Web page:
It was a snappy and evocative moniker, effective in what it was meant to convey. Ohtani didn't just pitch and hit -- he did both at elite levels. At the same time. We hadn't seen anything like it since Ruth, so the hype went.
The thing is, it has not turned out to be merely hype. Ohtani has not only lived up to the billing, he has left it behind -- like an old movie poster someone forgot to take down. Because comparing Ohtani to Ruth no longer makes sense: No one has excelled at pitching and hitting at the same time like Ohtani in the extant major leagues, not even Ruth. You can point to some of the great two-way Negro Leagues stars like Martin Dihigo, Bullet Rogan and Double Duty Radcliffe, but no one in the American League or National League.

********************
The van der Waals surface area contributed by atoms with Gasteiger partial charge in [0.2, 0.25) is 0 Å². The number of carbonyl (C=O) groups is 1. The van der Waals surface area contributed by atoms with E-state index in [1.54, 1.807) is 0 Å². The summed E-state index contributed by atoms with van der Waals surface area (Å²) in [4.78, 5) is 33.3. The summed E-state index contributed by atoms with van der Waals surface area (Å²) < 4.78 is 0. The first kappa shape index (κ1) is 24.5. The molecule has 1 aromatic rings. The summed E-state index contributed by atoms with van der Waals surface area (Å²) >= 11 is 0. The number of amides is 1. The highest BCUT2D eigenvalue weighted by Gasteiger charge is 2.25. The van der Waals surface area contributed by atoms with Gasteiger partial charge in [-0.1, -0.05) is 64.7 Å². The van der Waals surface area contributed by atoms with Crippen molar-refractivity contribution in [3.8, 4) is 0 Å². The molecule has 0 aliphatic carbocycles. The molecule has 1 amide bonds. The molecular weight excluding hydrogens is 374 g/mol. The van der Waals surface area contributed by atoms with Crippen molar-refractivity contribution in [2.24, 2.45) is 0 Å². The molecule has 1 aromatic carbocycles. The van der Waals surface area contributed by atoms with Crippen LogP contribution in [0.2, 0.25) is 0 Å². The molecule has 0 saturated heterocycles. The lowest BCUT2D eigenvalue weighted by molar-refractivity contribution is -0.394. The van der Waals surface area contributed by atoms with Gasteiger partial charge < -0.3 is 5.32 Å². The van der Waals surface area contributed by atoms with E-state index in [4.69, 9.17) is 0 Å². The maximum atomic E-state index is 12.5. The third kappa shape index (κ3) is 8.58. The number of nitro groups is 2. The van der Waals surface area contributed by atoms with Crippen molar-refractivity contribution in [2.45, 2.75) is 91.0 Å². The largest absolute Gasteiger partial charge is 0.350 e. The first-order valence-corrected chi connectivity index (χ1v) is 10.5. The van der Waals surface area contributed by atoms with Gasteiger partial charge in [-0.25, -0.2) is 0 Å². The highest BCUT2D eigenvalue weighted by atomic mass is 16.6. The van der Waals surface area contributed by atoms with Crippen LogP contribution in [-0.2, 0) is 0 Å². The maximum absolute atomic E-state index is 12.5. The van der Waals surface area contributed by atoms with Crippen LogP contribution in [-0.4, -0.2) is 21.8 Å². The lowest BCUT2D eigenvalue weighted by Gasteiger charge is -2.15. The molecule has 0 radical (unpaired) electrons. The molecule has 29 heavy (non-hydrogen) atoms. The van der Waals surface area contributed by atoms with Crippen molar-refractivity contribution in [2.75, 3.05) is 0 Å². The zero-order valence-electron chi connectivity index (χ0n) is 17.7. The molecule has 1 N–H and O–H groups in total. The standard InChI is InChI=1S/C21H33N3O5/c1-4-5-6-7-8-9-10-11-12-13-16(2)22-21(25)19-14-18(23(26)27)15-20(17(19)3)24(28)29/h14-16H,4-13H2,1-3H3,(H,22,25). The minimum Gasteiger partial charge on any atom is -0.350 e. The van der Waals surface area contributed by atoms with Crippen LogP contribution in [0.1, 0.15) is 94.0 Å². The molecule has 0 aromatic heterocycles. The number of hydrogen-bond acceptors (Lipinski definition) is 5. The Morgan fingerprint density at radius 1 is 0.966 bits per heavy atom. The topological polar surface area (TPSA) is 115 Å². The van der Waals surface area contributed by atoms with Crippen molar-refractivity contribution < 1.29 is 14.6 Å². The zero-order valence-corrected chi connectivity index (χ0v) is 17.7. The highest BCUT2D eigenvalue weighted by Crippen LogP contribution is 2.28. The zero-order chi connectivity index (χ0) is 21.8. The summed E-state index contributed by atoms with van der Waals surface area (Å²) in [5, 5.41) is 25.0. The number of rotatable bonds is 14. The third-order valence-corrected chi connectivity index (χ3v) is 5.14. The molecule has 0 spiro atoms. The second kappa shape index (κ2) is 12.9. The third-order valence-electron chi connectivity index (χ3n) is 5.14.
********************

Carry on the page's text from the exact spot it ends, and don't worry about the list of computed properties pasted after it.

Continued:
Understand that this is not a claim that Ohtani is as good as Ruth, whose contributions to the game as a hitter are almost mythical. It's just to acknowledge that while Ruth was the only other AL or NL player who both hit and pitched at an All-Star level for an extended time in the same career, not even The Babe did so simultaneously.
Ruth split significant time between playing a position and pitching in only two seasons, 1918 and 1919. The closest Ruth came to what Ohtani has done was 1918, when he finished seventh in AL position player bWAR, 17th in pitching bWAR and fourth overall. Last season, 103 years later and in a much larger American League, Ohtani ranked 11th in position player bWAR, seventh in pitching bWAR and easily led the AL overall.
In other words, the Ruth comp was great for building anticipation for what Ohtani had to offer, but it no longer works. Ohtani is truly incomparable.
Or, is he? There is one player against whom it might still make sense to compare Ohtani: himself.